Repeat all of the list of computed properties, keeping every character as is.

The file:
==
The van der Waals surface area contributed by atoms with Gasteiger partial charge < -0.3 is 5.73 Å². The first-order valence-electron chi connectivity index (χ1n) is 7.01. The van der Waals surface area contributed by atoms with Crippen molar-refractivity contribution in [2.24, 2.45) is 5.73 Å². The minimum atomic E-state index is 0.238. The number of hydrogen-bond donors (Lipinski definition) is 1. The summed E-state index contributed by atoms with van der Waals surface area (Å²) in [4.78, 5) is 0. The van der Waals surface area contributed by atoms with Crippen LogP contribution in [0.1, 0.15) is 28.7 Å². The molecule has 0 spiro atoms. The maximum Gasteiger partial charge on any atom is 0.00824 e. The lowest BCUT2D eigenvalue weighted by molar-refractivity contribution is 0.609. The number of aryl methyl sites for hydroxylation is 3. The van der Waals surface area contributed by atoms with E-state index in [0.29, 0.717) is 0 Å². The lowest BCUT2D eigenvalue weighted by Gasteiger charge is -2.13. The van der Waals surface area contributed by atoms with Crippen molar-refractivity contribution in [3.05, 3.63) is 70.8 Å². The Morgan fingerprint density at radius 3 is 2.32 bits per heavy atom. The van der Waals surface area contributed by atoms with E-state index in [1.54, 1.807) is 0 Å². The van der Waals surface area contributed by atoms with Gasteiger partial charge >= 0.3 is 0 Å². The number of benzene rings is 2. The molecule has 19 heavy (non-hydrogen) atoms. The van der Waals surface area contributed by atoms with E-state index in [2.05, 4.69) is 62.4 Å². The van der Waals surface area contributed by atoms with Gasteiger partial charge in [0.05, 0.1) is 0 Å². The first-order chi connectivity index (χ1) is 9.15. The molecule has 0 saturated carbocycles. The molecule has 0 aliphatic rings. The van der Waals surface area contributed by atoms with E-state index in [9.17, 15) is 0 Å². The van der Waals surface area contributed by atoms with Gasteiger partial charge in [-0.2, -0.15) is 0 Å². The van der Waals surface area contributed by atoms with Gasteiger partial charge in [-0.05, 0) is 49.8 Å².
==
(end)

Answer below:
The van der Waals surface area contributed by atoms with Gasteiger partial charge < -0.3 is 5.73 Å². The first-order valence-electron chi connectivity index (χ1n) is 7.01. The van der Waals surface area contributed by atoms with Crippen molar-refractivity contribution in [2.24, 2.45) is 5.73 Å². The minimum atomic E-state index is 0.238. The number of hydrogen-bond donors (Lipinski definition) is 1. The summed E-state index contributed by atoms with van der Waals surface area (Å²) in [4.78, 5) is 0. The van der Waals surface area contributed by atoms with Crippen LogP contribution in [0.1, 0.15) is 28.7 Å². The molecule has 0 spiro atoms. The maximum Gasteiger partial charge on any atom is 0.00824 e. The lowest BCUT2D eigenvalue weighted by molar-refractivity contribution is 0.609. The number of aryl methyl sites for hydroxylation is 3. The van der Waals surface area contributed by atoms with E-state index in [0.29, 0.717) is 0 Å². The lowest BCUT2D eigenvalue weighted by Gasteiger charge is -2.13. The van der Waals surface area contributed by atoms with Crippen molar-refractivity contribution in [3.05, 3.63) is 70.8 Å². The Morgan fingerprint density at radius 3 is 2.32 bits per heavy atom. The van der Waals surface area contributed by atoms with E-state index in [1.54, 1.807) is 0 Å². The van der Waals surface area contributed by atoms with Gasteiger partial charge >= 0.3 is 0 Å². The number of benzene rings is 2. The molecule has 19 heavy (non-hydrogen) atoms. The van der Waals surface area contributed by atoms with E-state index in [2.05, 4.69) is 62.4 Å². The van der Waals surface area contributed by atoms with Gasteiger partial charge in [0.05, 0.1) is 0 Å². The first-order chi connectivity index (χ1) is 9.15. The molecule has 0 saturated carbocycles. The molecule has 0 aliphatic rings. The van der Waals surface area contributed by atoms with E-state index in [9.17, 15) is 0 Å². The van der Waals surface area contributed by atoms with Gasteiger partial charge in [-0.2, -0.15) is 0 Å². The van der Waals surface area contributed by atoms with Gasteiger partial charge in [-0.05, 0) is 49.8 Å².